United States - Florida | WWF

United States - Florida

Surrounded by subtropical and tropical waters, the US state of Florida is known for its warm ocean breezes and abundant sunshine. Much of the east coast is shielded from the Atlantic Ocean by narrow sandbars and barrier islands that protect shallow lagoons, rivers and bays. The world-famous Everglades are a unique wilderness region of subtropical plant growth and animal life, extending over the centre of the southern part of the peninsula. The Florida Keys extend south and west from the southern tip of the state and are linked to the mainland by a causeway.

Although Florida is nicknamed the “Sunshine State”, severe weather is common. It is the most hurricane-prone US state; and central Florida is known as the country’s lightning capital. Other environmental issues facing the country include water pollution from agricultural run-off, and saltwater has begun to seep into the layers of porous limestone that hold Florida’s reserves of fresh water.
	© WWF / Martin HARVEY
Everglades National Park, Florida, US
© WWF / Martin HARVEY

Country Eco-tips

Energy and Water
  • Florida is harnessing one of the state’s most abundant resources, the sun. Any resident of Florida who purchases and installs a new solar energy system from 1 July 2006 through 30 June 2010 is eligible for a rebate.
  • Florida has sufficient wind resources to use large-scale wind turbines near the coasts.
  • Most of Florida’s drinking water comes from underground aquifers.
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  • Florida is working to establish a new statewide recycling goal of 75% to be achieved by the year 2020.
  • To locate the nearest recycling or household hazardous waste collection centre, enter your zip code at the bottom of the Florida Department of Environmental Protection website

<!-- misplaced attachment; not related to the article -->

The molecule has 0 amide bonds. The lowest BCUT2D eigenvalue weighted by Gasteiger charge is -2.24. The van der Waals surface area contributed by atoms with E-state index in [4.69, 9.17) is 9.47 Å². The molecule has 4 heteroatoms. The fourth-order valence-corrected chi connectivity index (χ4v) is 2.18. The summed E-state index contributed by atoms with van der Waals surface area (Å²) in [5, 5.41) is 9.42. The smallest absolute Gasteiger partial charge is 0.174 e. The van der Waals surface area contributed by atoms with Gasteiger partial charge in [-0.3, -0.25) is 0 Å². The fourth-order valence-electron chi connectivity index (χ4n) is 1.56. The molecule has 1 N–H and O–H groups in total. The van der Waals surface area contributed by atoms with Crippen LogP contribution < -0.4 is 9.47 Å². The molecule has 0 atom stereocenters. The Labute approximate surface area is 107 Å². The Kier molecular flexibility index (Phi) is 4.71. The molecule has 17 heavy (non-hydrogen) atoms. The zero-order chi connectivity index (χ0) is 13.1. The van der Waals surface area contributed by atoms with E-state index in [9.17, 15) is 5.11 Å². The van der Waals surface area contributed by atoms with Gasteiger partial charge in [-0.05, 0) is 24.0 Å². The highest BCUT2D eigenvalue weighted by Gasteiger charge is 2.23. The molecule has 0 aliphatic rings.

• Miami’s curbside recycling programme collects newspaper, aluminum, glass, tin cans and plastic bottles on a weekly basis; all residents received a 14-gallon blue bin with a brochure on what can be recycled.
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  • Amtrak’s Auto Train takes you and your car non-stop from the Washington, DC area to Orlando, Florida.
  • Greyhound bus service connects the major cities in Florida. There are a number of local and regional public transportation systems that offer inter-city bus services throughout the state.
  • It is possible to get around parts of Florida by ferry; for example there is a high speed ferry service from Fort Myers to Key West, and there are water taxis in places like Ft Lauderdale.
  • Miami’s Metrorail travels between downtown and the southern suburbs; the elevated Metromover circles the downtown area and connects with the Metrorail.
  • Miami is a biker’s paradise, especially on Miami Beach, where the hard-packed sand and boardwalks make it an easy and scenic route; biking is more for recreation than a serious means of transportation.
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  • Florida is famous for its citrus, especially oranges and grapefruits.
  • Seafood from the Atlantic Ocean and Gulf of Mexico feature prominently in many dishes.